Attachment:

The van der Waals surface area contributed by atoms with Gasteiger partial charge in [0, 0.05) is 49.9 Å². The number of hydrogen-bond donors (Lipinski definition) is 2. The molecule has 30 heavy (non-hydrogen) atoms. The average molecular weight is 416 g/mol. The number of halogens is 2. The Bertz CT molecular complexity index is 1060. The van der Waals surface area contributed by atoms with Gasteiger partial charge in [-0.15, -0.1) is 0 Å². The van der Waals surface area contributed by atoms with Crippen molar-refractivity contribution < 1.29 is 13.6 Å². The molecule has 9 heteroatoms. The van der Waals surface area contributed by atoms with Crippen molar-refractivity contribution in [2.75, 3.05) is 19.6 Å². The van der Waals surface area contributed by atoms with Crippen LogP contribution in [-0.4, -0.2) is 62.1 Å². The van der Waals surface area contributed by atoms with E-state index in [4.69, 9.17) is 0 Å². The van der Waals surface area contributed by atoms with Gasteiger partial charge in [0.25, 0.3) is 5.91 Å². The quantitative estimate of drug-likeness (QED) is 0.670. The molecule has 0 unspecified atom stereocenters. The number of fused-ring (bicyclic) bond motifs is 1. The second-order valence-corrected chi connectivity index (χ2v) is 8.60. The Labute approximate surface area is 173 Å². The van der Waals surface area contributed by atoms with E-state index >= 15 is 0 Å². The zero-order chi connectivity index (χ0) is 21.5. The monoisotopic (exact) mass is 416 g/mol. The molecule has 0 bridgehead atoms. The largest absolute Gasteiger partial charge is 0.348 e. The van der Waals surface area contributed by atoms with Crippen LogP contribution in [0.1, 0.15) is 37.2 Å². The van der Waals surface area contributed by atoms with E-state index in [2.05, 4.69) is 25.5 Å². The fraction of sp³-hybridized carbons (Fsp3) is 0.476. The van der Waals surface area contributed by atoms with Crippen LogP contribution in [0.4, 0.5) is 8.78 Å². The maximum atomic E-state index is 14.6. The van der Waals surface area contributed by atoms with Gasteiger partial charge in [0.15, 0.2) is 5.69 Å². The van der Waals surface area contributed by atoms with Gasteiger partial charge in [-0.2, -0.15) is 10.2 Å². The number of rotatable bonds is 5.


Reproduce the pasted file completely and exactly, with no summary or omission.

The van der Waals surface area contributed by atoms with Gasteiger partial charge in [0, 0.05) is 49.9 Å². The number of hydrogen-bond donors (Lipinski definition) is 2. The molecule has 30 heavy (non-hydrogen) atoms. The average molecular weight is 416 g/mol. The number of halogens is 2. The Bertz CT molecular complexity index is 1060. The van der Waals surface area contributed by atoms with Gasteiger partial charge in [-0.15, -0.1) is 0 Å². The van der Waals surface area contributed by atoms with Crippen molar-refractivity contribution < 1.29 is 13.6 Å². The molecule has 9 heteroatoms. The van der Waals surface area contributed by atoms with Crippen molar-refractivity contribution in [2.75, 3.05) is 19.6 Å². The van der Waals surface area contributed by atoms with Crippen LogP contribution in [-0.4, -0.2) is 62.1 Å². The van der Waals surface area contributed by atoms with E-state index in [4.69, 9.17) is 0 Å². The van der Waals surface area contributed by atoms with Gasteiger partial charge in [0.25, 0.3) is 5.91 Å². The quantitative estimate of drug-likeness (QED) is 0.670. The molecule has 0 unspecified atom stereocenters. The number of fused-ring (bicyclic) bond motifs is 1. The second-order valence-corrected chi connectivity index (χ2v) is 8.60. The Labute approximate surface area is 173 Å². The van der Waals surface area contributed by atoms with E-state index >= 15 is 0 Å². The zero-order chi connectivity index (χ0) is 21.5. The monoisotopic (exact) mass is 416 g/mol. The molecule has 0 bridgehead atoms. The largest absolute Gasteiger partial charge is 0.348 e. The van der Waals surface area contributed by atoms with Crippen LogP contribution in [0.1, 0.15) is 37.2 Å². The van der Waals surface area contributed by atoms with E-state index in [2.05, 4.69) is 25.5 Å². The fraction of sp³-hybridized carbons (Fsp3) is 0.476. The van der Waals surface area contributed by atoms with Crippen LogP contribution in [0.4, 0.5) is 8.78 Å². The maximum atomic E-state index is 14.6. The van der Waals surface area contributed by atoms with Gasteiger partial charge in [0.15, 0.2) is 5.69 Å². The van der Waals surface area contributed by atoms with Gasteiger partial charge in [-0.2, -0.15) is 10.2 Å². The number of rotatable bonds is 5.